After dying quickly a few times I decided to grind, also something I wasn’t expecting in a Capcom title. Before too long I was spelunking dark caverns and walking through forests with trees that shoot fucking fireballs at you. My daughter woke up, and my experience was cut shorter than I hoped. The iPhone was switched off and I sadly made my way back upstairs, but not before I had to jot down the 18-character password. I literally cannot remember the last time I had to do that. Sunday came, and the first opportunity that presented itself to me was quickly utilized with the half-pint adventurer. I was moving right along in the game but for all intents and purposes I don’t think I am very close to the end. In fact, as I just now investigated, I am at what you could call level 7 of 12.

Seven fucking dollars for this magnificence, this dust-covered gem. Who, dare I ask, was foolish enough to sell this to Half Priced Books? Perhaps it was providence that led me to this purchase with sweet Lady Destiny forcing the hand of some poor schlep to sell such a prize for pennies on the dollar.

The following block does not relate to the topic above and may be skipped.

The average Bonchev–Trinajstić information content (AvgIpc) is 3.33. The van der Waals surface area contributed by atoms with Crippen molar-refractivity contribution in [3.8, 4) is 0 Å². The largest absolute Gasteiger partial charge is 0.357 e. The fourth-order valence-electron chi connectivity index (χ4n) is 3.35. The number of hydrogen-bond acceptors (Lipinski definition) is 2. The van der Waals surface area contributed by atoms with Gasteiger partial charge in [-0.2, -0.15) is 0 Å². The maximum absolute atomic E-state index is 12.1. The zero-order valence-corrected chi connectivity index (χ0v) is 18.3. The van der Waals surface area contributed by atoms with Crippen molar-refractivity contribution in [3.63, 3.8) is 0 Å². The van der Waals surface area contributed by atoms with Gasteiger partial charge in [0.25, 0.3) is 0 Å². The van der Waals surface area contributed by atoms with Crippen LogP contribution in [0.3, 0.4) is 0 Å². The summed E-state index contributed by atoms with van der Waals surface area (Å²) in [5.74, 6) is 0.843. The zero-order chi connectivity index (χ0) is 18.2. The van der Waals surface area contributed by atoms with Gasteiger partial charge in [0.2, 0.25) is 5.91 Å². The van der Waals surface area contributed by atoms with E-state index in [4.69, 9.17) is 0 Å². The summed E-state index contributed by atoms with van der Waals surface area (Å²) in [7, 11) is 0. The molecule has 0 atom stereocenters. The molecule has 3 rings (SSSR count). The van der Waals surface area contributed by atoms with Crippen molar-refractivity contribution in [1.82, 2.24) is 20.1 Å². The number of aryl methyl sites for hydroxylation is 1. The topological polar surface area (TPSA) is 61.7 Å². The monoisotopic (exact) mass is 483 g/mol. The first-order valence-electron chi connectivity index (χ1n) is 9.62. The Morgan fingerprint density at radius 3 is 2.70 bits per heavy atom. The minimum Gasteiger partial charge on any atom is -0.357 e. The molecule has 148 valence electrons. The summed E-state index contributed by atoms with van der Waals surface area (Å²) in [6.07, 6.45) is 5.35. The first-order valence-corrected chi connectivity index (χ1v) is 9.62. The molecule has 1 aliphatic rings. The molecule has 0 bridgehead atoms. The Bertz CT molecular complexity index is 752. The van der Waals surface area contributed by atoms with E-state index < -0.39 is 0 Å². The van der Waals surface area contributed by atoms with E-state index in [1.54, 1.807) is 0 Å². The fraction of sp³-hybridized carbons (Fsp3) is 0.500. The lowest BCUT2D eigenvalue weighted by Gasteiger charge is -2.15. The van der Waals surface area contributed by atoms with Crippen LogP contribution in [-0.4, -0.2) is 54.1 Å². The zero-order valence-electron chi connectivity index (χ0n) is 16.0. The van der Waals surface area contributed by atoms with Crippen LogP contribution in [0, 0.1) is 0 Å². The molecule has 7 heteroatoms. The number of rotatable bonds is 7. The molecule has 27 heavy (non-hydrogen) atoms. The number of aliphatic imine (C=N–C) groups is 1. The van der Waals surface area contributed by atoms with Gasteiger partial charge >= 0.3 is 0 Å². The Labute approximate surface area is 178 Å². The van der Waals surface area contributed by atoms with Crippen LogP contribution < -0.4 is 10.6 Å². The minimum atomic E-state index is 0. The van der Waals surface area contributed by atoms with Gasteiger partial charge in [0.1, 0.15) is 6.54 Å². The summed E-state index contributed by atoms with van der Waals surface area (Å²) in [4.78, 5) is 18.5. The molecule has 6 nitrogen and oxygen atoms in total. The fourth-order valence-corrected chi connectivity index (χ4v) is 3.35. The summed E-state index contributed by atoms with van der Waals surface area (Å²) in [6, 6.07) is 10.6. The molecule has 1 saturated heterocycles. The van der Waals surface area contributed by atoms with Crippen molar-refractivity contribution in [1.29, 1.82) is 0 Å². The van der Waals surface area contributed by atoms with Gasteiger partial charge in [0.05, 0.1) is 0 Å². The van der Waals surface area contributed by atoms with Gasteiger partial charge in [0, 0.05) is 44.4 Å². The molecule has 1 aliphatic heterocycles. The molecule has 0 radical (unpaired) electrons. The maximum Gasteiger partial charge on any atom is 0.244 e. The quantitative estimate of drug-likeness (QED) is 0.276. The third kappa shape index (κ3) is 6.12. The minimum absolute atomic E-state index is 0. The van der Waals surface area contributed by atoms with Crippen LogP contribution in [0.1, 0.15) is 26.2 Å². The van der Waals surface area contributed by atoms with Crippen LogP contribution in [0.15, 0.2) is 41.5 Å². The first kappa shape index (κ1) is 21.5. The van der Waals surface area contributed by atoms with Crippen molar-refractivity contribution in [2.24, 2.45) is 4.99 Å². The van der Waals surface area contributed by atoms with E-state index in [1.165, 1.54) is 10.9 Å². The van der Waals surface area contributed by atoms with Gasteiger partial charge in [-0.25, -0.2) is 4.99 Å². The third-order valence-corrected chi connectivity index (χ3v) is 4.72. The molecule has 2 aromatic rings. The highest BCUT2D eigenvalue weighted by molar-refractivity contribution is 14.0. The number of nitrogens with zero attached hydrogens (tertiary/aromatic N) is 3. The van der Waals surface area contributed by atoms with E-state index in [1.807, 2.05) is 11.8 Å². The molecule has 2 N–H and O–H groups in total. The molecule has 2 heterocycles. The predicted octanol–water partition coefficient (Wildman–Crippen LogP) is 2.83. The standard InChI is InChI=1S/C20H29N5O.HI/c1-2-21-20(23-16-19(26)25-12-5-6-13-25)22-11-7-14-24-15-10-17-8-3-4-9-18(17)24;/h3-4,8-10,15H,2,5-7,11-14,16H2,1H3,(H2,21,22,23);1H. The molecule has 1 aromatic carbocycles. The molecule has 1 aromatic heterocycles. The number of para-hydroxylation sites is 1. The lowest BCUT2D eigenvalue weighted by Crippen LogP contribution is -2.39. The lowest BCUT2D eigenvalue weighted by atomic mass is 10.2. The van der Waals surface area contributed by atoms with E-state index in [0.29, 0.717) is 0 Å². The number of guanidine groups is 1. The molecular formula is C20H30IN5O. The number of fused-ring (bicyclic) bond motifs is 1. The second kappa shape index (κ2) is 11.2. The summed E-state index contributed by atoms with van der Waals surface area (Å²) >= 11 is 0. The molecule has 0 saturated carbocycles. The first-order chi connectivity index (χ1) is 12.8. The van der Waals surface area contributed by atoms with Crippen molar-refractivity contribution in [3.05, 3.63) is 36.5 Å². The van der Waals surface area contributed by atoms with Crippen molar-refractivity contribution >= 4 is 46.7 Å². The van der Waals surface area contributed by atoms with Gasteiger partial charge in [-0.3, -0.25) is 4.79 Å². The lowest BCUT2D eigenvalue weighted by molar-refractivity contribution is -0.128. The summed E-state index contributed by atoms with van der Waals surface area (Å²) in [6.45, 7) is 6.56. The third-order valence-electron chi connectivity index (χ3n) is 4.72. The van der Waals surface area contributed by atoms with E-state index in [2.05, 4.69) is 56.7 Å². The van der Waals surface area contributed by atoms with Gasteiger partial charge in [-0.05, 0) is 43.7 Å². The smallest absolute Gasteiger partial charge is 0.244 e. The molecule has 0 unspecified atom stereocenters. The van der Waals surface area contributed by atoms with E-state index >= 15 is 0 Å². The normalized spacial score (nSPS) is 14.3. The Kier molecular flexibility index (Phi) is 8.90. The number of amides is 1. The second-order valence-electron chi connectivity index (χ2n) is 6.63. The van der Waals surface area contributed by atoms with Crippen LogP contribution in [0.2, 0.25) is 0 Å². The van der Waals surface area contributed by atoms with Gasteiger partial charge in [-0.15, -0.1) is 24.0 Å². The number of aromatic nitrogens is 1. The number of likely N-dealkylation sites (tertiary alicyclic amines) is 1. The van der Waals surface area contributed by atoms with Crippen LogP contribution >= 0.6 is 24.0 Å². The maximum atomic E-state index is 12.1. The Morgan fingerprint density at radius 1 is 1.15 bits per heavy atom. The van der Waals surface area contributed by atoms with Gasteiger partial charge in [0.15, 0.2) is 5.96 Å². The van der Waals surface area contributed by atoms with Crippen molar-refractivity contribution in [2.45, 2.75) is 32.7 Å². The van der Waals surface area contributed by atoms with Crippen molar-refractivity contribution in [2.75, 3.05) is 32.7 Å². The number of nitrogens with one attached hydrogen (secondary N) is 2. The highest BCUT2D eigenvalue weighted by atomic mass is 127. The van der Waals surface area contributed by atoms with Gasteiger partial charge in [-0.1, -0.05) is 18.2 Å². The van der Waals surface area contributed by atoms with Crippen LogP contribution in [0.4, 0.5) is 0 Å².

Better than?:




The jury is still out on Crystalis.



WWF Superstars Arcade

It should be quite apparent by now that both Dave and I are very much into old-school or retro gaming. I started cutting my gaming teeth on the Apple II with games like Aztec before moving on to the Commodore 64. My dad was a college professor and traded copies of games with students so I ended up with a library of thousands of Commodore games such as: Bruce Lee, Karateka, Master of the Lamps, Ultima IV, Jumpman, Paradroid, Uridium, Raid on Bungeling Bay, H.E.R.O, Choplifter, and so many more. It should also be very apparent that I am very nostalgic for these retro games and the memories they evoke.